Maholn was unhitching his horse from the wagon as I went out to the barn to feed the animals this morning. He tied his horse to the fencepost beyond the apple tree before stopping to talk.
“I fixed the roof on the birdhouse,” he said.
I looked over to the bluebird house on top of the fence post in the front yard, that our friend Jack made for us when we first moved in. A simple wooden box with a slanted slate for the roof.
I saw that the slate had come off the house and joked to Jon about asking Jamie, who was at the time repairing our slate roof, to fix it. I meant to come back with a caulk gun and do the work myself but forgot all about it.
“I tied my horse to that fence post the last time I was here,” Mahlon told me, “and my horse knocked the roof off.”
I watched a sparrow fly into the house with a long piece of dried grass hanging from its beak.
“Thank you Mahlon,” I said, “that was very kind of you.” Then I brought him the window I glazed and painted last week and he got to work framing it into the side of the barn.
Ears straight up, Mahlon’s shiny black horse whinnied loudly from the fence post as I brought hay to the sheep and donkeys. Lulu looked up startled then pranced in the opposite direction. She came back settling into the hay when the horse whinnied again. This time all the animals ran down the hill.
By the time I had mucked out the barn the animals had settled down. The sheep and donkey munching on hay and Mahlon’s horse nibbling the green grass at his feet.
Just as we finished breakfast, I saw Mahlon, out the window, hitching up his horse. I went out to see the work he had done and was delighted. “It looks so sweet,” I told him, “Makes me want to hang a curtain in the window.”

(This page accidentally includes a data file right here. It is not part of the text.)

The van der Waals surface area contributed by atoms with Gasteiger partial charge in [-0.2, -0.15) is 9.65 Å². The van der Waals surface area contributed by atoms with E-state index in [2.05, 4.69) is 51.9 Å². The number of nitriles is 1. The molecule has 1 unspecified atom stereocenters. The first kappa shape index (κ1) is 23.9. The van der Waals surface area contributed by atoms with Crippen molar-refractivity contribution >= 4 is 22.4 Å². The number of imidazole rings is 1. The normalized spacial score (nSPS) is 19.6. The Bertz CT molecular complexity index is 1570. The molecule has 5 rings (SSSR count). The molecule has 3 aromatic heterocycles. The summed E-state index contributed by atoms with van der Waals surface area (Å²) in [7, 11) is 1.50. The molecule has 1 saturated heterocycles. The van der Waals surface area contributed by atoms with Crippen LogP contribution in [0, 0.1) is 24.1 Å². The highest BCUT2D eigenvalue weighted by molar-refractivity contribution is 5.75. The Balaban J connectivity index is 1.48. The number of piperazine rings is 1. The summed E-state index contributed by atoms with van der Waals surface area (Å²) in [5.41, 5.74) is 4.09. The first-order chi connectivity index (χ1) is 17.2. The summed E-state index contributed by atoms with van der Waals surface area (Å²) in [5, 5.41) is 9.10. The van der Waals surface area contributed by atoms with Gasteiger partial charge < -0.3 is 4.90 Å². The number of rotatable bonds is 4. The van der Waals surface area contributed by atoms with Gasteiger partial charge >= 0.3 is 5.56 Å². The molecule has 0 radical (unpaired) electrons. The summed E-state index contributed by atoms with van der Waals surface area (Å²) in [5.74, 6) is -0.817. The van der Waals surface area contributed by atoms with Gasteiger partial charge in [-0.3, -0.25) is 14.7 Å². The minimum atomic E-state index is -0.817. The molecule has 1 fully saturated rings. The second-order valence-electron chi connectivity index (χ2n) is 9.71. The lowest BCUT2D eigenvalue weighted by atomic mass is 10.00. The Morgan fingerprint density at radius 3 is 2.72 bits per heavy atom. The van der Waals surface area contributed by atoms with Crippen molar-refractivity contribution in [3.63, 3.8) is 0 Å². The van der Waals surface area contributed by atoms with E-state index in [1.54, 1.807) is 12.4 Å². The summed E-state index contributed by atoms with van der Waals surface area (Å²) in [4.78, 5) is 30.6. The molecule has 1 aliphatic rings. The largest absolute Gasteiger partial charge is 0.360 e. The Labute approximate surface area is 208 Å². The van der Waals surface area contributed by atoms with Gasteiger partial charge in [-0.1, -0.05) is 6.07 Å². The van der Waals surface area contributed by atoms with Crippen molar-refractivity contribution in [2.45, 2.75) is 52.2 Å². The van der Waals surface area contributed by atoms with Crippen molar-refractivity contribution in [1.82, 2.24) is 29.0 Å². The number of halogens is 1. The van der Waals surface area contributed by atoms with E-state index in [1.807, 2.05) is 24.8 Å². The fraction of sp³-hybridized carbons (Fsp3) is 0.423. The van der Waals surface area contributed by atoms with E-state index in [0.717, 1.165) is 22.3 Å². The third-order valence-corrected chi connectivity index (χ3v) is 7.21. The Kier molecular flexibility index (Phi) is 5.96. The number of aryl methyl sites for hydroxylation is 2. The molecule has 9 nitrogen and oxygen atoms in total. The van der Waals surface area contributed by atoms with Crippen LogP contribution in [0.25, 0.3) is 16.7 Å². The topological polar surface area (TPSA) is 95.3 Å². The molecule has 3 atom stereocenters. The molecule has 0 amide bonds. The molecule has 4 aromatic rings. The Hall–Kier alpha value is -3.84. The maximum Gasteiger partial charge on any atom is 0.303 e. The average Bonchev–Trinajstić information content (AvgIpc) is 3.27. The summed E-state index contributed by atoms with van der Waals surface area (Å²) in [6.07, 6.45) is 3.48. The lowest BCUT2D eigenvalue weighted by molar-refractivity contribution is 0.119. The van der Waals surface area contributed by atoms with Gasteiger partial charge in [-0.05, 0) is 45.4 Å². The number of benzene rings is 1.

I’m not sure what he made of that. The thought of hanging a curtain in a barn window, or any window, is not something he’s probably ever considered.
As we drove up Route 22 this morning on the way back from town, I could almost feel Jon’s appreciation as we looked at the barn. “I’ve been wanting to do this since we first put that piece of plastic on the barn,” he said.
And I had that sense that something that was out of wack clicked into place.
The plastic on the barn wasn’t a structural problem. What Jon was feeling about wasn’t the kind of relief we felt when we got the roof fixed and knew it wouldn’t leak anymore.
It was an aesthetic problem. And although we’re not fussy about the house and farm, there are some things that can grate on a person.
I can’t help but feel that this is somehow connected to Jon’s surgery and his healing. Although I’m not sure exactly how yet. Something about fixing a wrong and starting again.
It’s better for picture taking too.
6 thoughts on “The Pole Barn Gets A Make Over”
Mehlon did a beautiful job! The window looks great you did a wonderful job and I could picture some red gingham curtains on it. But it probably isn’t all that practical to hang curtains in the barn. Congratulations your barn looks great!
The donkeys would eat them for sure Josie! lol
WOW! The new barn side is beautiful. Almost takes your breath away.